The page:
This new book examines the construction, activities and impact of the network of US state and private groups in the Cold War.

By moving beyond state-dominated, ‘top-down’ interpretations of international relations and exploring instead the engagement and mobilization of whole societies and cultures, it presents a radical new approach to the study of propaganda and American foreign policy and redefines the relationship between the state and private groups in the pursuit and projection of American foreign relations.

In a series of valuable case studies, examining relationships between the state and women’s groups, religious bodies, labour, internationalist groups, intellectuals, media and students, this volume explores the construction of a state-private network not only as a practical method of communication and dissemination of information or propaganda, but also as an ideological construction, drawing upon specifically American ideologies of freedom and voluntarism. The case studies also analyze the power-relationship between the state and private groups, assessing the extent to which the state was in control of the relationship, and the extent to which private organizations exerted their independence.

This book will be of great interest to students of Intelligence Studies, Cold War History and IR/security studies in general.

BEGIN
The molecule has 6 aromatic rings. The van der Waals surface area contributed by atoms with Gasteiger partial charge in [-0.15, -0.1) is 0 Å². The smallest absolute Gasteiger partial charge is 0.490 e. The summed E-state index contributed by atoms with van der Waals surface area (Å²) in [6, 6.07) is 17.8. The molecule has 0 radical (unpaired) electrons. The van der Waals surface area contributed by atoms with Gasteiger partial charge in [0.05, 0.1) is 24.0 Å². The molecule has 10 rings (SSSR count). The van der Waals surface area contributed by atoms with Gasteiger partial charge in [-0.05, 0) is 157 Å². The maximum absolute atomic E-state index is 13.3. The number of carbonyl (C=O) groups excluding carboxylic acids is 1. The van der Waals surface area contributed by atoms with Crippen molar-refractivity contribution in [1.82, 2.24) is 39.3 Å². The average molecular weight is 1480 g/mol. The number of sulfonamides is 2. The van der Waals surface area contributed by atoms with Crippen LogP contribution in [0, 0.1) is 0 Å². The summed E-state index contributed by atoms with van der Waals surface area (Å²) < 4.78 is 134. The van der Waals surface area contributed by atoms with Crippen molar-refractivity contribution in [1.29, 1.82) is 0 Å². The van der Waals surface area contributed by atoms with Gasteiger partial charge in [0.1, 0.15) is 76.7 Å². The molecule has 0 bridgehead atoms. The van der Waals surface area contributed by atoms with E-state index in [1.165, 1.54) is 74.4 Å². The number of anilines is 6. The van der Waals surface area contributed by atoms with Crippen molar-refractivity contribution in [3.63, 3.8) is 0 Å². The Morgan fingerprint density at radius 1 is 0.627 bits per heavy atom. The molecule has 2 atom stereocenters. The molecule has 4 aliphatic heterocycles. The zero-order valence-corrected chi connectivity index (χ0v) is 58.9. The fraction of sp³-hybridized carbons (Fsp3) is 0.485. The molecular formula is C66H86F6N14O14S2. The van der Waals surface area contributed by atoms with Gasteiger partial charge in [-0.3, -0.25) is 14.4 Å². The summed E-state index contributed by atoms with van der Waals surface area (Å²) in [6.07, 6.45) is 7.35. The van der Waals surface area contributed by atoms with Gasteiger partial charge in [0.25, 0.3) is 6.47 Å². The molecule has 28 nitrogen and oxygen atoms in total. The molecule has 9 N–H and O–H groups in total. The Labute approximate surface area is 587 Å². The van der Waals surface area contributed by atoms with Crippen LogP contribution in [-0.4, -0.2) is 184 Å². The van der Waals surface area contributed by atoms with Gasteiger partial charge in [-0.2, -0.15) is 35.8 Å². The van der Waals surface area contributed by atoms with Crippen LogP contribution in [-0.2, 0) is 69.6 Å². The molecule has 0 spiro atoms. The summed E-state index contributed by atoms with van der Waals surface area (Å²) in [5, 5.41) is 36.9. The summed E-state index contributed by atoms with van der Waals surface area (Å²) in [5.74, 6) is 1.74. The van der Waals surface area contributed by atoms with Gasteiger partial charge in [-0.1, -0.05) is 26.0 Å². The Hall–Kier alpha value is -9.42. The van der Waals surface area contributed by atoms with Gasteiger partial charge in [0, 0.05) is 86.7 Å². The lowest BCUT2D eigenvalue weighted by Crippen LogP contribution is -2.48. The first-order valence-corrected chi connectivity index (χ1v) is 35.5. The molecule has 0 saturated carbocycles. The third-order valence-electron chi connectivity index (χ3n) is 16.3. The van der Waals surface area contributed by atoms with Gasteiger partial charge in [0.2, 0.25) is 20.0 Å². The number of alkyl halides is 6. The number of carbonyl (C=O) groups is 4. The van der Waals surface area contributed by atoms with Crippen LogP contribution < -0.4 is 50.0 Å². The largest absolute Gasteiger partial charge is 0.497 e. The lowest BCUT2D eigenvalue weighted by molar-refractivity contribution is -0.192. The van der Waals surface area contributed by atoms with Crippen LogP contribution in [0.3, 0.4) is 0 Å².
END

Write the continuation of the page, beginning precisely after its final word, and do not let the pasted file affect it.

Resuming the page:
Abbreviations  Editors' preface  Introduction: Negotiating Freedom  Chapter 1. Conceptualising the State-Private Network Chapter 2. Clark Eichelberger and the Negotiation of Internationalism Chapter 3. The Importance of being (in) Earnest Chapter 4. Voluntary Associations Chapter 5. State-Private Network in the Early Cold War From Cooperation to Covert Actions: The United States Government and Students 1940-52 Chapter 6. Building a Community around the Pax Americana: The US Government and Exchange Programmes in the 1950s, Giles Scott-Smith Chapter 7. The Finest Labor Network in Europe’: American Labour and the Cold War Chapter 8. In Search of a Clear and overarching American Policy: The Reporter magazine (1949-1968) and The Cold War Chapter 9. The role of Interpretation, Negotiation and Compromise in the State-Private Network and British American Studies Chapter 10. Ambassadors of the Screen: Film and the State-Private Network in Cold War America Religious Nonprofit Organizations, the Cold War State and Resurgent Evangelicalism, 1845-1990, Chapter 11. Permanent Revolution’? The New York Intellectuals the CIA and the Cultural Cold War Chapter 12. Public Diplomacy and the Private Sector: The United States Information Agency, it’s Predecessors and the Private Sector.